As the next round of the SAPCCs are being drawn up, under recommendations from the Centre, the focus ought to be on integrating the response to climate change with the development plan in different departments. Since the States together are to deliver the Nationally Determined Contributions (NDCs) that India has promised, it means that they require guidance from the Centre. Unfortunately, taking the lead from the Centre, most State government departments are handling climate change as a fringe issue and do not seem to recognise its urgency.

On integration

Line departments for government schemes and programmes in key development sectors, such as agriculture, transport and water, should be identified for carefully integrating actions that respond to climate change. This integration should also take place at district and sub-district levels. But only a demonstration of its success in some departments would show how this can be done. But first and foremost, States need to get the signal that climate is an urgent issue.

How funds for implementing SAPCCs will be obtained is not clear. There will not be enough from the Green Climate Fund, Adaptation Fund and bilateral agencies to support all States unless new sources are found. The coal cess in India is a good initiative, and as others have pointed out, could be used for environment and climate-related expenses. Similar alternative sources from high emissions’ industries and practices would be an option, but still probably insufficient.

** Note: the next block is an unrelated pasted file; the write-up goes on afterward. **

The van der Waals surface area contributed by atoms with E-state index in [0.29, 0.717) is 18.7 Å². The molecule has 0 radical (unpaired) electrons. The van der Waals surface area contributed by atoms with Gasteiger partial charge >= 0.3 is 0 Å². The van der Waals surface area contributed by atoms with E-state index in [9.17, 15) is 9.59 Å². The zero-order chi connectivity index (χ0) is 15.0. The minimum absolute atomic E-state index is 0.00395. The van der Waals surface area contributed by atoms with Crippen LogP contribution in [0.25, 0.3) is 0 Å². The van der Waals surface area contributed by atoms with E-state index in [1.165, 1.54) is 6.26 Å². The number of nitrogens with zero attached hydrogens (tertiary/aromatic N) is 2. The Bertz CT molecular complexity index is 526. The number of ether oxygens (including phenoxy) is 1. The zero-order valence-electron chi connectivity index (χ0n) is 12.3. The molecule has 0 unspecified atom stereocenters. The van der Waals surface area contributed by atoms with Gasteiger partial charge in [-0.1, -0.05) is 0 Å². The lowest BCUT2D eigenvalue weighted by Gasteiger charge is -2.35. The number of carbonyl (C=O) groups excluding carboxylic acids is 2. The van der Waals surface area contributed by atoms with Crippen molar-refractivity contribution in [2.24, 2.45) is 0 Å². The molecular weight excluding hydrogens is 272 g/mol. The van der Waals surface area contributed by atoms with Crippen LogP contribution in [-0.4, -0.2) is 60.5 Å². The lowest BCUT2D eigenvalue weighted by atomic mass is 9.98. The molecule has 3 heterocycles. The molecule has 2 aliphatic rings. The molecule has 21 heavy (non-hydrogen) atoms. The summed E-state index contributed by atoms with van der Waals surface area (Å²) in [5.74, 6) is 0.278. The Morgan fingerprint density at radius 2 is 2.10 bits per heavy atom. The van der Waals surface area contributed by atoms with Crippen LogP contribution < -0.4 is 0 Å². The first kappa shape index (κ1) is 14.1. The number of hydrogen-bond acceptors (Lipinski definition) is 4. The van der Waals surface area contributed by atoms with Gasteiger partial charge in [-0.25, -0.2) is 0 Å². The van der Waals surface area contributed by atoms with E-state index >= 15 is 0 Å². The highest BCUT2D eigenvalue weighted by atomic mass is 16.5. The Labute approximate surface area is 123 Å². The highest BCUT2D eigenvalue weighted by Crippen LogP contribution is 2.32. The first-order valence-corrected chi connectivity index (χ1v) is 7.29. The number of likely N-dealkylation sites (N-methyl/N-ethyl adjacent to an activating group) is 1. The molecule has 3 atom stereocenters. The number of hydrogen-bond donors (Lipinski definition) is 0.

There also needs to be a clear analysis of how the first round of action plans fared. What were the challenges and how did they perform? Which approaches and projects were successful and ought to be scaled up and what lessons do the failures offer? Finally, what institutional structure works best?

If States are to develop SAPCCs that would ultimately add up to India’s NDCs, then the country needs reliable greenhouse gas inventories. Individual research groups and the civil society initiative, GHG Platform India, have been producing such inventories and would be useful in synchronising and co-ordinating State and Central mitigation programmes.

States must also develop their programmes with longer timelines, with mid-course correction based on lessons and successes that can be integrated into the next stage of the plan. If the second round of SAPCCs were treated as an entry point to long-term development strategy, the States and the country would be better prepared for climate change. Ultimately, climate should be part and parcel of all thinking on development.

Sujatha Byravan is a scientist who studies technology, science and development policy

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Printable version | Feb 22, 2020 1:42:23 AM | https://www.thehindu.com/opinion/op-ed/think-climate-change-action-act-glocal/article30627791.ece